“Apple's latest iPod nano continues to loom over the heads of its competitors...”
- Thin design; very good AV quality; useful new features
- Lacks wireless features; no custom EQ; mediocre battery life
Apple’s latest iPod nano continues to loom over the heads of its competitors despite players with better sound and more features from companies like Sony and Microsoft. The redesigned body almost seems like a brush of nostalgia, though it definitely improves on the previous generation and keeps the device current. We’re more impressed with the new firmware, which provides the best level of polish yet on Apple’s non-touchscreen devices, and the on-board accelerometer adds some pizzaz to a player some consider to be getting stale.
Features and Design
Even with the capacity bump, the 4th-gen nano still lags behind players like Creative’s Zen line and SanDisk’s Sansa View in the flash memory department — both of those max out at 32GB. But the blade-thin nano, which is now available in a rainbow of nine metallic colors in both 8GB and 16GB flavors, slides into your pocket like no other device out there.
Measuring 3.6 x 1.5 x .24 inches and weighing 1.3 ounces, the player has dropped the 3rd-gen’s “fatboy” look and returned to the first two generations’ long and tall design. Its aluminum body is contoured at the sides, making the player feel stunningly small in our hand.
The click wheel is farther from the bottom this time around, making for better ergonomics and easier thumbing for those with large hands. The dock connector on bottom is once again offset to the left next to the headphone jack, and the hold switch is now located on top for easier access. The 2-inch screen is made of curved glass, following the curve of the body, and it’s oriented in portrait (240 x 320 pixels), which is better for looking at long lists.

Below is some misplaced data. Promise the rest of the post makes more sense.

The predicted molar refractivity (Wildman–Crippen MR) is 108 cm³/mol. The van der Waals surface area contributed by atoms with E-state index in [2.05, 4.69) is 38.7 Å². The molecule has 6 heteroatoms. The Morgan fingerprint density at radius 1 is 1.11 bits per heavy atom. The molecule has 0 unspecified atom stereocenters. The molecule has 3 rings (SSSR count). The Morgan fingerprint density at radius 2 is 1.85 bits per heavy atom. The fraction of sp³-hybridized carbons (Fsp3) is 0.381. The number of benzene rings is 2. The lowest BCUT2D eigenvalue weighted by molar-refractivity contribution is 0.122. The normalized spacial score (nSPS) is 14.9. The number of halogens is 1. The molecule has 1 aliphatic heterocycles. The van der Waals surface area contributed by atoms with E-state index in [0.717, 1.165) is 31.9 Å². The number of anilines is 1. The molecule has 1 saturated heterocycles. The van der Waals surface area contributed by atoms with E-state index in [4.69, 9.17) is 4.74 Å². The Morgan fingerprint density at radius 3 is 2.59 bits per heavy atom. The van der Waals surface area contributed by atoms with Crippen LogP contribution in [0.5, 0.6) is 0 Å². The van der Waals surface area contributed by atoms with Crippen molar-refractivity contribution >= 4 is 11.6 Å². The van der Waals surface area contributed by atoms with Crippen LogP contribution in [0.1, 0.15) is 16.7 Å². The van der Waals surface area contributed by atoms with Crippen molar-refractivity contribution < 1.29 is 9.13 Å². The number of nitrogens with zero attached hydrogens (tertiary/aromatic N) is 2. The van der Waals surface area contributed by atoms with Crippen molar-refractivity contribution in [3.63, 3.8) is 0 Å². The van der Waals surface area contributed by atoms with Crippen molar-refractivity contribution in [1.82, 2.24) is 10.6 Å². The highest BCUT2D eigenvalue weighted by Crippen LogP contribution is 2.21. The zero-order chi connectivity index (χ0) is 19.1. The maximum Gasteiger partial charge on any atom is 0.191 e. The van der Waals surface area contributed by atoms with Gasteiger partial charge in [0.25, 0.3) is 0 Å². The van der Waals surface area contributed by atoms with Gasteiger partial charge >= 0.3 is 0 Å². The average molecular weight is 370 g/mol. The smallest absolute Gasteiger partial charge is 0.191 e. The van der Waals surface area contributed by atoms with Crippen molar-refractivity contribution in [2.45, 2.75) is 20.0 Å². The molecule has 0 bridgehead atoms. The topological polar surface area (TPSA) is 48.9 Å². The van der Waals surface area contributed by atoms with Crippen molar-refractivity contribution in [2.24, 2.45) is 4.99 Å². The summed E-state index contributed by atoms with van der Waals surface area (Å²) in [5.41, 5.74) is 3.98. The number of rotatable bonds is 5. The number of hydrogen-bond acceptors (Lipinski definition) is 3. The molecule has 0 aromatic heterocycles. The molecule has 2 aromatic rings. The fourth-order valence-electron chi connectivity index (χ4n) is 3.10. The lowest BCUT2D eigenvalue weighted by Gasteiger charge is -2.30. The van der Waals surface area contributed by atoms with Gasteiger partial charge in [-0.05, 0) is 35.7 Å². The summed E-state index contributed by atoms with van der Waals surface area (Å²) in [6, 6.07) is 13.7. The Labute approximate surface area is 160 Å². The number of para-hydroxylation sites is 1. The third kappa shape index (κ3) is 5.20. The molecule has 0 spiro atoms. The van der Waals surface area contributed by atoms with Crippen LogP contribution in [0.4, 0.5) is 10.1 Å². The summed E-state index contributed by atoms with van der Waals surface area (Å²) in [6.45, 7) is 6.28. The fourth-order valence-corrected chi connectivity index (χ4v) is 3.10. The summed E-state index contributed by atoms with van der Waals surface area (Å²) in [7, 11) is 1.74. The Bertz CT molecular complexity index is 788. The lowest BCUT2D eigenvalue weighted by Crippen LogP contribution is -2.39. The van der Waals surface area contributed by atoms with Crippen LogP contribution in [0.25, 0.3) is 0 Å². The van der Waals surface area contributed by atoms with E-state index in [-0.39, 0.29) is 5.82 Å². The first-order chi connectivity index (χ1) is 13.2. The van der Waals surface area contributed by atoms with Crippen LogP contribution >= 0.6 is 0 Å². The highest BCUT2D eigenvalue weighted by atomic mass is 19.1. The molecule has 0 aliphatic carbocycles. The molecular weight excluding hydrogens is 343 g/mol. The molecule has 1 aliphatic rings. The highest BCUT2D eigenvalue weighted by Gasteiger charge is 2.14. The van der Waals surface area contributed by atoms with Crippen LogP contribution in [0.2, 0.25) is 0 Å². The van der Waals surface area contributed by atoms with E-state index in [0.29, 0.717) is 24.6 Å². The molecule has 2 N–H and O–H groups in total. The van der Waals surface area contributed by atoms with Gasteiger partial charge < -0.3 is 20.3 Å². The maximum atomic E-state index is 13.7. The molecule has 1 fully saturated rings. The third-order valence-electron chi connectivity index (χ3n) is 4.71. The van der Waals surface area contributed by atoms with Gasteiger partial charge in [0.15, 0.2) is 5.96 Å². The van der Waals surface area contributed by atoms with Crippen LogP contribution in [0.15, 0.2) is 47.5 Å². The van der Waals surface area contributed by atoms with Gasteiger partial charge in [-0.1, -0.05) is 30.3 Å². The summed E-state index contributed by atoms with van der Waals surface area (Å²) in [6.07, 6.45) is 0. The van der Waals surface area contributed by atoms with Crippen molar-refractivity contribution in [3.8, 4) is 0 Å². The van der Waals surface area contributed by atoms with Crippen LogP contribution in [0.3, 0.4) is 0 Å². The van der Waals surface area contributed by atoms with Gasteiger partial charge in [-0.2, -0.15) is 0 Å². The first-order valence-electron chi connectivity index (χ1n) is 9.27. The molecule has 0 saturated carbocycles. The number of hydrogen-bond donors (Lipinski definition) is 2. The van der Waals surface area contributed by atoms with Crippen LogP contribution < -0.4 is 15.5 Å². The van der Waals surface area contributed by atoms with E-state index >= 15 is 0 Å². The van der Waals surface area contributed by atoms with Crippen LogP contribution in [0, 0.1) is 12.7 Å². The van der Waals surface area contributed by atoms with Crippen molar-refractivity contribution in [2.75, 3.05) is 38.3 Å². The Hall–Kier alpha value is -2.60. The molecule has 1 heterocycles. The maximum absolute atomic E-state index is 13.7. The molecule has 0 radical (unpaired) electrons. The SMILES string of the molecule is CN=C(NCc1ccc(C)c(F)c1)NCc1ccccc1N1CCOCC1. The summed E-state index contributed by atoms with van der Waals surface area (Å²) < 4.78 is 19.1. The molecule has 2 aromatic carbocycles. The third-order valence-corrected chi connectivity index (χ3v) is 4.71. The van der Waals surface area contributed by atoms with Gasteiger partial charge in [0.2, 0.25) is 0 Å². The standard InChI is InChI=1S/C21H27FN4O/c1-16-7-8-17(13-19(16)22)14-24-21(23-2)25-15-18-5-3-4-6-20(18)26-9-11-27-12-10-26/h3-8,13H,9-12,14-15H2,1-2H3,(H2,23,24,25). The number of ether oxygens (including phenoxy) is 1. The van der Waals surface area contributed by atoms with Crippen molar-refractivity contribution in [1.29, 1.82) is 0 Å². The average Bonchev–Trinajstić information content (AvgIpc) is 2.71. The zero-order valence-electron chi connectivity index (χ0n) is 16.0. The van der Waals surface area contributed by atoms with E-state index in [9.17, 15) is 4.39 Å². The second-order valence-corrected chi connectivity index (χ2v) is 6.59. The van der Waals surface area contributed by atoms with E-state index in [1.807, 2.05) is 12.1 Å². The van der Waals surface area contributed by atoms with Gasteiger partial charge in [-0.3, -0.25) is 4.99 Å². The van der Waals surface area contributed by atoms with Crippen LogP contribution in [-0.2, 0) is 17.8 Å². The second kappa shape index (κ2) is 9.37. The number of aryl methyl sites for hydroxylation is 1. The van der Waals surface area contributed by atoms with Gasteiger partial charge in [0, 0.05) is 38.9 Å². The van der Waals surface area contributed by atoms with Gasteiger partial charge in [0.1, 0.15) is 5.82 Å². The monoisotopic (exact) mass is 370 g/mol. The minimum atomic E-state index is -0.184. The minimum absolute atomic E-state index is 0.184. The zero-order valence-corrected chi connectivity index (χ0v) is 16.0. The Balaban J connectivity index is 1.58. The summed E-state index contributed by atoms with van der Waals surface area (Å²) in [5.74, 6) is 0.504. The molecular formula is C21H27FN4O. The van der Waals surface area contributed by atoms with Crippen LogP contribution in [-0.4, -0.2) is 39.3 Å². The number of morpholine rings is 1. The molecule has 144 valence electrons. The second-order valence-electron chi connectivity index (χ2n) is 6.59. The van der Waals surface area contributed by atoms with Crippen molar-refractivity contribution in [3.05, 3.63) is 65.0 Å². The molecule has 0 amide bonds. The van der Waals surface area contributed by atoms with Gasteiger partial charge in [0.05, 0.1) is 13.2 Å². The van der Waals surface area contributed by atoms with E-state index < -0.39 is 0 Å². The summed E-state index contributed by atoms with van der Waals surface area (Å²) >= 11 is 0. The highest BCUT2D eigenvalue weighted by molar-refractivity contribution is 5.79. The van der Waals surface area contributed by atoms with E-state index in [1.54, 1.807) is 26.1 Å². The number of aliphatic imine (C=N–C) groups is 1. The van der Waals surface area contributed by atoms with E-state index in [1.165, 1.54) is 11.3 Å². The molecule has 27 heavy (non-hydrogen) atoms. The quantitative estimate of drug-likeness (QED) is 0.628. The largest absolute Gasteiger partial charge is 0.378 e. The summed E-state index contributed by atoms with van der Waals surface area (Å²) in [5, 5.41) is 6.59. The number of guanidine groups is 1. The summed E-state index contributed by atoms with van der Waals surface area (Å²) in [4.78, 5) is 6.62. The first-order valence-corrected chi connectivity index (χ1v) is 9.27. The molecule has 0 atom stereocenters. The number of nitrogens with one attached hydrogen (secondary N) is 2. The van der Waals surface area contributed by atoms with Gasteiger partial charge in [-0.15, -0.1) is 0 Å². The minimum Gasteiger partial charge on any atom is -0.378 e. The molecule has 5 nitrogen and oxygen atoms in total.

The interface has been redesigned as well, taking better advantage of the screen’s size and shape. Replacing the split-screen main menu is a more sensible banner along the bottom that shows previews of whatever you’ve highlighted. For music and photos, that means a steady stream of thumbnails going by, which is much less distracting than the Ken Burns-style previews of the previous nano.
The ability to make the menu fonts bigger is a great new addition, which would have been tough on the old split screen. And the new interface supports spoken menus for the visually impaired — or for those too lazy to take the player out of their pocket. Another nice touch: Turn the player sideways when you’re browsing music to activate CoverFlow, so you can browse by flipping through album covers. In list-browsing mode, when you drill down to Albums, you now get thumbnail previews next to each album name.
One handy new aspect of the revamped interface is the contextual pop-up menu that appears when you hold the center button. In Music mode, this is how you access the new Genius feature, which analyzes songs and generates playlists of tunes that supposedly go well together. You can also enable Genius by pressing the center button twice from the Now Playing screen, which brings up a Genius slider that you move with the click wheel.
Image Courtesy of Apple
In our testing, Genius did surprisingly well at finding songs that go together, though we did get the occasional head-scratcher–a solo cello track got picked up on a playlist generated from a 50 Cent song. In many cases, Genius couldn’t find enough similar songs to create a 25-song playlist, though Apple claims that as more people use the feature, it will get smarter.
Video file support still excludes AVI and MPG, but H.264 and MPEG-4 (M4V, MP4, and MOV) should satisfy most users. Video output works via the dock connector instead of the headphone jack, though you’ll need a video-compatible dock or an optional $49 AV cable from Apple. Photo support is broad, encompassing JPEG, BMP, GIF, TIFF, PSD, and PNG, all of which get optimized for the 2-inch screen when you sync them in iTunes. Audio support hasn’t changed from previous versions. Codecs include AAC (including protected files from iTunes), MP3, WAV, AIFF, Apple Lossless, and Audible audiobooks, leaving FLAC, OGG, and WMA out in the cold once again.